Creating an Interface for data binding in Views with WPF

Perhaps you have seen the same idea as me. A list of bound objects and an interface with a list of properties, have a lot in common. To start with, both are contracts. By adding Bindings in WPF, you are creating a contract that promises any code that uses the view that if such code has certain properties to bind to, the view will bind to them. Similarly an interface is a contract wherein an object that implements the interface is required to comply with the interface else a build error.

Look at the following UserControl view.

<UserControl x:Class="BindingsAsInterfaceExample.View.PeopleView"
             xmlns="http://schemas.microsoft.com/winfx/2006/xaml/presentation"
             xmlns:x="http://schemas.microsoft.com/winfx/2006/xaml"
             xmlns:mc="http://schemas.openxmlformats.org/markup-compatibility/2006"
             xmlns:d="http://schemas.microsoft.com/expression/blend/2008"
             mc:Ignorable="d"
             d:DesignHeight="200"
             d:DesignWidth="300"
             >
    <Grid>
        <Grid.RowDefinitions>
            <RowDefinition Height="*" />
            <RowDefinition Height="Auto" />
        </Grid.RowDefinitions>
        <Grid.ColumnDefinitions>
            <ColumnDefinition Width="*" />
            <ColumnDefinition Width="*" />
            <ColumnDefinition Width="*" />
        </Grid.ColumnDefinitions>
        <DataGrid ItemsSource="{Binding People}" Grid.Row="0" Grid.ColumnSpan="3" HeadersVisibility="Column" CanUserAddRows="False" />
        <Button Content="Add Person" Command="{Binding AddPersonCommand}" Grid.Row="1" Grid.Column="0" />
        <Button Content="Edit Person" Command="{Binding EditPersonCommand}" Grid.Row="1" Grid.Column="1" />
        <Button Content="Delete Person" Command="{Binding DeletePersonCommand}" Grid.Row="1" Grid.Column="2" />
    </Grid>
</UserControl>

There are four bindings in this view. It may be beneficial to make these bindings into a concrete contract using an interface.

public interface IPeopleViewBindings
{
    IList People { get; set; }
    ICommand AddPersonCommand { get; set; }
    ICommand EditPersonCommand { get; set; }
    ICommand DeletePersonCommand { get; set; }
}

Then when implementing the view model, have it implement the interface. Now if some binding value is missing, a compile time error occurs.

using System.Collections;
using System.Collections.Generic;
using System.Windows.Input;
using BindingsAsInterfaceExample.Interfaces;
using BindingsAsInterfaceExample.Model;
using MVVM;

namespace BindingsAsInterfaceExample.ViewModel
{
    class PeopleViewModel : ViewModelBase, IPeopleViewBindings
    {
        #region Properties
        public IList People
        {
            get { return _People ?? (_People = CreateSamplePeople()); }
            set { _People = value; }
        } private IList _People;

        public ICommand AddPersonCommand
        {
            get
            {
                return _AddPersonCommand ??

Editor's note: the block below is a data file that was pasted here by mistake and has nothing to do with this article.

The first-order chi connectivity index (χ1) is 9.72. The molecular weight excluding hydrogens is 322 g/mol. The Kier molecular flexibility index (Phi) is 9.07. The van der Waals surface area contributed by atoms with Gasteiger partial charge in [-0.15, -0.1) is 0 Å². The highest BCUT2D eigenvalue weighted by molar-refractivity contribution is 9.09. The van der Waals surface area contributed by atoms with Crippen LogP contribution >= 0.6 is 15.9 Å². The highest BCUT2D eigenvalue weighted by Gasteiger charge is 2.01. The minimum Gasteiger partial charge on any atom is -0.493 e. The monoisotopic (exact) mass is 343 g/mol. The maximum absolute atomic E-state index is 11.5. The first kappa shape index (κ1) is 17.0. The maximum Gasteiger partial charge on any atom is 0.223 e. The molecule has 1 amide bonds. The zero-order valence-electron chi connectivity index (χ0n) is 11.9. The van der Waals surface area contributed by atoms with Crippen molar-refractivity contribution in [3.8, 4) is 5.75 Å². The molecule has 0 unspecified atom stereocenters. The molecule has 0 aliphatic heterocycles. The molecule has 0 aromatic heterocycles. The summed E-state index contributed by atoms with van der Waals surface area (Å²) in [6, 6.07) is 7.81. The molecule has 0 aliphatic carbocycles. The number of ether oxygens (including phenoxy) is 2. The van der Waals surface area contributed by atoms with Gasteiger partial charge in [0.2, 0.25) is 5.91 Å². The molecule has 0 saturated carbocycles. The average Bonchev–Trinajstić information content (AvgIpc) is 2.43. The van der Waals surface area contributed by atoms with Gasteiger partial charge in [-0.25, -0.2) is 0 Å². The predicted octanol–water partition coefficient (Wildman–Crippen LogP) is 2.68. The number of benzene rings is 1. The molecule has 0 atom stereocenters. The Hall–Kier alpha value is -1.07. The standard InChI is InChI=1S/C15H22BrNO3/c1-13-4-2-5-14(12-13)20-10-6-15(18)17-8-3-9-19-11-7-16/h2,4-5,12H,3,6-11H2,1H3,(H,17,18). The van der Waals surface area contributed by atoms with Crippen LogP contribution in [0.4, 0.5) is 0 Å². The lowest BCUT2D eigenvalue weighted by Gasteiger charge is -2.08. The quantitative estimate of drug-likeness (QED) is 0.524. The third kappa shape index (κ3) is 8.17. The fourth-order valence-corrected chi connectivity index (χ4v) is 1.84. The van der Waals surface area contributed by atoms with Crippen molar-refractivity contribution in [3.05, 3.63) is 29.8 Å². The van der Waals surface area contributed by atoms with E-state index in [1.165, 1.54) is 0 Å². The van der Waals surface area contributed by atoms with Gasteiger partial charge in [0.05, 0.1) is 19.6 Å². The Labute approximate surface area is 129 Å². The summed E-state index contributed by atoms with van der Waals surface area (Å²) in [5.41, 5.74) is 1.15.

(_AddPersonCommand = new RelayCommand(f => AddPerson(), f => AddPersonCanExecute()));
            }
            set { _AddPersonCommand = value; }
        } private ICommand _AddPersonCommand;

        public ICommand EditPersonCommand
        {
            get
            {
                return _EditPersonCommand ??
                    (_EditPersonCommand = new RelayCommand(f => EditPerson(), f => EditPersonCanExecute()));
            }
            set { _EditPersonCommand = value; }
        } private ICommand _EditPersonCommand;

        public ICommand DeletePersonCommand
        {
            get
            {
                return _DeletePersonCommand ??
                    (_DeletePersonCommand = new RelayCommand(f => DeletePerson(), f => DeletePersonCanExecute()));
            }
            set { _DeletePersonCommand = value; }
        } private ICommand _DeletePersonCommand;
        #endregion

        #region Functions
        private IList CreateSamplePeople()
        {
            IList people = new List<Person>();

            people.Add(new Person() { FirstName = "John", MiddleName = "J.", LastName = "Johnson" });
            people.Add(new Person() { FirstName = "Mark", MiddleName = "M.", LastName = "Markson" });
            people.Add(new Person() { FirstName = "Thom", MiddleName = "T.", LastName = "Thompson" });

            return people;
        }

        private void AddPerson()
        {
            // ...
        }

        private bool AddPersonCanExecute()
        {
            return true;
        }

        private void EditPerson()
        {
            // ...
        }

        private bool EditPersonCanExecute()
        {
            return true;
        }

        private void DeletePerson()
        {
            // ...
        }

        private bool DeletePersonCanExecute()
        {
            return true;
        }
        #endregion
    }
}

This is solution is not without problems.

  1. Now when you add a binding to a view, you have to remember to add it to the interface as well, otherwise you are no better off.
  2. Interfaces don’t support private fields and a lot of the methods are private.

However, it is actually quite useful when creating an API that someone else is consuming. Users of the API documentation will be grateful for the interfaces.

One Comment

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